Thursday 21 Jan 2021

Looking at marijuana from the medicinal point of view

The history of cannabis usage by humans dates back to at least the 3rd millennium BC in written history, and possibly further back by archaeological evidence

DR ALVARINHO LUIS | JANUARY 03, 2021, 12:16 AM IST
Looking at marijuana from the medicinal point of view

Cannabis is a species of the Cannabinaceae family, with a group of three plants known as Cannabis sativa, Cannabis indica, and Cannabis ruderalis. Cannabis is made up of more than 120 components, which are known as cannabinoids, but experts understand the effects of only two psychoactive compounds: cannabinoid cannabidiol (CBD) and tetrahydrocannabinol (THC). THC is believed to be responsible for the “high” when using cannabis. Cannabis has a wide range of therapeutic applications, ranging from cancer symptoms, Parkinson’s disease, post-traumatic stress disorder, ulcerative colitis, Crohn’s disease, multiple sclerosis, and other medical issues. However, its long-term use for recreation can lead to addiction and a series of health problems. 

The history of cannabis usage by humans dates back to at least the third millennium BC in written history, and possibly further back by archaeological evidence. Cannabis was used for rituals and is found in pharmacological cults around the world. It was also known to the ancient Assyrians, who potentially utilized it as an aromatic. The Ancient Greeks used cannabis for human medicine and also as veterinary medicine to dress wounds/sores on their horses. Hemp seeds from the Cannabis sativa plant were discovered by archaeologists at Pazyryk suggest early ceremonial practices like eating by the Scythians occurred during the 5 BC to 2 BC confirming previous historical reports by Herodotus. In China, the psychoactive uses of cannabis have been described in the Shennong Bencaojing, which was written around 3 AD. The Chinese surgeon Hua Tuo (c. 140-208) is credited with being the first person to use cannabis as an anesthetic. As a drug, it usually comes in the form of dried flowers (marijuana), resin (hashish), or various extracts collectively referred to as hash oil.

At present countries that allow the medical use of whole-plant cannabis include Australia, Canada, Chile, Colombia, Germany, Greece, Israel, Italy, the Netherlands, Peru, Poland, Portugal, and Uruguay. Medical cannabis can be administered through various methods, including capsules, lozenges, tinctures, dermal patches, oral or dermal sprays, cannabis edibles, and vaporizing or smoking dried buds. There is insufficient data to draw strong conclusions about the safety of medical cannabis. As per the US Food and Drug Administration, Cannabis sativa, Cannabis indica are listed as Schedule I medicinal plants; a third species, Cannabis ruderalis has few psychogenic properties.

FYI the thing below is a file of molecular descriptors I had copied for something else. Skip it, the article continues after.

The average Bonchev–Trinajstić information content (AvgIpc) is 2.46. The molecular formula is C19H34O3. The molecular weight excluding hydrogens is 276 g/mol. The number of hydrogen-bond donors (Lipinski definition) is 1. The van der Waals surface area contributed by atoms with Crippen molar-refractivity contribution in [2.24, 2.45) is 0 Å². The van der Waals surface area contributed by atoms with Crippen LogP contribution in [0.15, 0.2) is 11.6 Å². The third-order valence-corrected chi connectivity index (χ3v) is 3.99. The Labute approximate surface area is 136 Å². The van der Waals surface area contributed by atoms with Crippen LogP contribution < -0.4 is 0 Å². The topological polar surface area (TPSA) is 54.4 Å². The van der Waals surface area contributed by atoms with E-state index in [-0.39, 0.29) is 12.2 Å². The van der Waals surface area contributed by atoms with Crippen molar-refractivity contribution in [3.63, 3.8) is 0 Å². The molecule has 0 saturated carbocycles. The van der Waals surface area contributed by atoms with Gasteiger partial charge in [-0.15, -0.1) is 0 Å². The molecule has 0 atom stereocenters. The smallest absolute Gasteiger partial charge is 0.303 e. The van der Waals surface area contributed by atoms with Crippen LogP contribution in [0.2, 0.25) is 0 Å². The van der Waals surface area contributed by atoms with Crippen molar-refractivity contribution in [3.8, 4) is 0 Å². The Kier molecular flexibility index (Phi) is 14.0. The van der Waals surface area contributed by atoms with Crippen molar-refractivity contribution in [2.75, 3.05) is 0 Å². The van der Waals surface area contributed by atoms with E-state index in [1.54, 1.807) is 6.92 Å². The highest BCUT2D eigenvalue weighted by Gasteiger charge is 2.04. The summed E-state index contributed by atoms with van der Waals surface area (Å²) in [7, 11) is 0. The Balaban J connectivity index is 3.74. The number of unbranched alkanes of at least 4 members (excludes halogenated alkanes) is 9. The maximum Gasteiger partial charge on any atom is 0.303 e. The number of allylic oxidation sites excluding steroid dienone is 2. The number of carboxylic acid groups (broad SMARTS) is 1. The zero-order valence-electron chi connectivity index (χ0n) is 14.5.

According to the US Department of Agriculture, hemp seeds contain almost as much protein as soybeans, with every 30 grams of seeds contains 9.47 g of proteins, 2.60 g of carbohydrates, 1.2 g of fats, 11.43 g of polyunsaturated fats, with just 1.38 g of saturated fatty acids. Apart from an impressive array of vitamins, minerals (such as calcium, iron, magnesium, potassium, and zinc), and a healthful ratio of omega-3 to omega-6 fatty acids, hemp seeds are especially rich in an amino acid called arginine, which has benefits for heart health. According to the article in Food Chemistry, hemp seed extract has antioxidant effects from CBD content, which may have neuroprotective and anti-inflammatory effects that may also help to regulate the immune system.

Using cannabis can have a range of short-term side-effects which may vary based on the method of consumption. If you smoke cannabis, you’ll feel the effects within minutes. But if you orally ingest cannabis as a capsule, it may be several hours before you feel anything. Some are beneficial, but others are more concerning. According to the US National Institute on Drug Abuse, people who consume cannabis before the age of 18 are four to seven times more likely to develop a disorder (elevated heart rate, euphoria, increased appetite, mood changes, decreased coordination, decreased concentration, decreased energy, difficulty solving problems, memory problems, insomnia) than those who start using it later in life. To this end, cannabis has been used as a possible treatment for several neurological disorders including epilepsy, amyotrophic lateral sclerosis, Huntington’s disease, Parkinson’s disease, dementia, and traumatic brain injury, to name a few.

A study published by LaFrance et al. (2020) in the Journal of Affective Disorders, showed that cannabis reduced post-traumatic distress disorder by half, at least in the short term. Researchers have discovered the hidden antibiotic potential of a non-psychoactive cannabis compound called cannabigerol which helped control methicillin-resistant Staphylococcus aureus (MRSA). Tel Aviv University researcher finds CBD in marijuana can enhance the bone healing process. So from a medicinal point of view Cannabis plants are proven to be useful by researchers.

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